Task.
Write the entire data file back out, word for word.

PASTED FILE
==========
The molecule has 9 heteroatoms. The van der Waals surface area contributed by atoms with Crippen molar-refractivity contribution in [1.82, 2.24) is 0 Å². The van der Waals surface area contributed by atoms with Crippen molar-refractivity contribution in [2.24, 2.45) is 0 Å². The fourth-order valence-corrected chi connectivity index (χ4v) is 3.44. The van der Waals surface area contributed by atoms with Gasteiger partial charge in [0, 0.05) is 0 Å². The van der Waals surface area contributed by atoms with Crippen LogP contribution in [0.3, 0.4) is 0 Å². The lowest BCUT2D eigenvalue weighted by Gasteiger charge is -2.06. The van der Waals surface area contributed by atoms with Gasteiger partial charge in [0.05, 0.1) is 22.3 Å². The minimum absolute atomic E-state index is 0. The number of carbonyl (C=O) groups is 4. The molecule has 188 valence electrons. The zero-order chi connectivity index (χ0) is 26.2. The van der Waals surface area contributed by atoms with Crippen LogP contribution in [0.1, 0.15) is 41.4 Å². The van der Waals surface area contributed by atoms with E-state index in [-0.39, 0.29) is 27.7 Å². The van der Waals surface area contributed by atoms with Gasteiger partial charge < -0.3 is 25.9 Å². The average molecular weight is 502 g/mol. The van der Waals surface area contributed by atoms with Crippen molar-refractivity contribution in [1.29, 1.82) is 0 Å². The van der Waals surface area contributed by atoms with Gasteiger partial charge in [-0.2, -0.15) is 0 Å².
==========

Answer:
The molecule has 9 heteroatoms. The van der Waals surface area contributed by atoms with Crippen molar-refractivity contribution in [1.82, 2.24) is 0 Å². The van der Waals surface area contributed by atoms with Crippen molar-refractivity contribution in [2.24, 2.45) is 0 Å². The fourth-order valence-corrected chi connectivity index (χ4v) is 3.44. The van der Waals surface area contributed by atoms with Gasteiger partial charge in [0, 0.05) is 0 Å². The van der Waals surface area contributed by atoms with Crippen LogP contribution in [0.3, 0.4) is 0 Å². The lowest BCUT2D eigenvalue weighted by Gasteiger charge is -2.06. The van der Waals surface area contributed by atoms with Gasteiger partial charge in [0.05, 0.1) is 22.3 Å². The minimum absolute atomic E-state index is 0. The number of carbonyl (C=O) groups is 4. The molecule has 188 valence electrons. The zero-order chi connectivity index (χ0) is 26.2. The van der Waals surface area contributed by atoms with Crippen LogP contribution in [0.1, 0.15) is 41.4 Å². The van der Waals surface area contributed by atoms with E-state index in [-0.39, 0.29) is 27.7 Å². The van der Waals surface area contributed by atoms with Gasteiger partial charge < -0.3 is 25.9 Å². The average molecular weight is 502 g/mol. The van der Waals surface area contributed by atoms with Crippen molar-refractivity contribution in [1.29, 1.82) is 0 Å². The van der Waals surface area contributed by atoms with Gasteiger partial charge in [-0.2, -0.15) is 0 Å².